Yet, expressing concerns about a possible public backlash appears to be a taboo, especially among us enlightened and liberal politicians. It appears that we must somehow forge ahead in the hope that sooner or later the masses will overcome their anxieties and fall in line. Personally I don’t think that will happen.

However, people voicing concerns run the risk of being branded as being anti-enlargement. And discussion is stifled by both sides. Anyone who points out that the Union needs to be reformed before enlargement is caricatured as being “against enlargement”. Those who point out that enlargement should go ahead even if reforms are inadequate are pushed aside as Euro-sceptics, who use enlargement to block deepening of the Union. We now urgently need to move the debate beyond these platitudes and make room for the real concerns on both sides.

We need to face the fact that there is opposition to enlargement. Some of it is unorganised and based on ignorance.. But other opposition is well organised and based on real concerns. Concerns like organised crime, product safety (I was in the Commission at the time we had to put an embargo on Polish milk) and matters which are more difficult to quantify such a women’s emancipation. All these voices need to be given a place to speak.

A second, more drastic, step that needs to be taken is too open up the accession negotiations to the public. The negotiations are carried out in secret, largely by technocrats. When a country is granted three years extra to adopt a certain directive how can NGO’s, public interest groups and business find out if these 3 years are truly needed? The negotiations need to be broken open. The position papers of the governments should be available on the Internet. Citizens, NGO's and businesses should be stimulated to get involved. Both the EU and the applicants need to explain to their citizens the deals they make and why.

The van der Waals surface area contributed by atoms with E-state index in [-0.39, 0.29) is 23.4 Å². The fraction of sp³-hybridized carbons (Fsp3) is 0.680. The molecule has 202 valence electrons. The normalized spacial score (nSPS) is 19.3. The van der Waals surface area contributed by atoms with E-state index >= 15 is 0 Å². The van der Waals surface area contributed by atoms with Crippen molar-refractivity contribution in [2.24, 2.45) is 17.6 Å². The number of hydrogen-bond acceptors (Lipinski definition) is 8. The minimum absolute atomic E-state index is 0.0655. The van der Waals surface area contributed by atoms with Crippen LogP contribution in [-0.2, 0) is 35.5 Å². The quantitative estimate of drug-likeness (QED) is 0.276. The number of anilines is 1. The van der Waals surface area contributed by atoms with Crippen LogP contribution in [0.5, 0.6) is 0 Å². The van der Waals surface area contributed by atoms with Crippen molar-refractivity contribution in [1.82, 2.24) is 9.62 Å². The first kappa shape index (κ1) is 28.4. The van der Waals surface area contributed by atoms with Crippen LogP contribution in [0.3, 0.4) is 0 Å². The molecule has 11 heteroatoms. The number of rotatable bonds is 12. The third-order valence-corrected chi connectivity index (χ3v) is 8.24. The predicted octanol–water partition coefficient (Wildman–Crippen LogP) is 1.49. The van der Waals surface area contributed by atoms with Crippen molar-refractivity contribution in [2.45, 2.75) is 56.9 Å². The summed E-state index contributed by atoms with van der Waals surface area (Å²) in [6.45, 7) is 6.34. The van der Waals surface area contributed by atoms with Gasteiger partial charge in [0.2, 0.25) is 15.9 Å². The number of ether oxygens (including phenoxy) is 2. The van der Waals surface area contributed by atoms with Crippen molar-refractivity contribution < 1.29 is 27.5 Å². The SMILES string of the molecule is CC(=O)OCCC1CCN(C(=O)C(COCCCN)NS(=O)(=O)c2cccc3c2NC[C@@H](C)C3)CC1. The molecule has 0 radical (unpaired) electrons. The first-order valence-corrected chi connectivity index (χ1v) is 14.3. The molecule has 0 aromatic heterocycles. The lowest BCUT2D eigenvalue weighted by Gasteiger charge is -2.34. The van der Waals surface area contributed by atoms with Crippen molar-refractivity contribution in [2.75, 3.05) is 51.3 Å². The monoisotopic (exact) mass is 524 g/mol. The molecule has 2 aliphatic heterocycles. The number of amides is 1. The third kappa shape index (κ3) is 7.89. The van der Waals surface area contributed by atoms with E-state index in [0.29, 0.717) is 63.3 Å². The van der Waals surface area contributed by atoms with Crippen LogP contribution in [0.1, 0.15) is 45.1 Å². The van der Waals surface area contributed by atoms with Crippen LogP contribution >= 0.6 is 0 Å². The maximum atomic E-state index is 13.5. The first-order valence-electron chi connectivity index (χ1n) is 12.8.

Thirdly, the Commission should urgently be asked to write a report on the costs of non-enlargement. (Those who follow European integration will recall that it was the so-called Chechini-report on the costs of not completing the internal market, that gave the push to complete the internal market.) A report on the costs of non-enlargement will help dispel the myth that enlargement is a favour to the applicants at costs to the EU taxpayer. At the same time the costs of current and future EU integration needs to be made clear to those who pay. I propose that we do this by putting in place a European tax which replaces the untransparent system of contributions to the EU budget that we currently have. It would become clear to the taxpayers that our current contribution per person to the EU is the same as an annual subscription to a quality newspaper. It would dedramatise additional costs and in general involve people more in the European project.

Fourthly, we need a European public area to hold this debate. Whether on the Internet, through TV or written media we need to find each other to ask the right questions and find the answers together. This conference is a step in the right direction, as is your website, Mr. Secretary, but they are only mall steps on a long road ahead.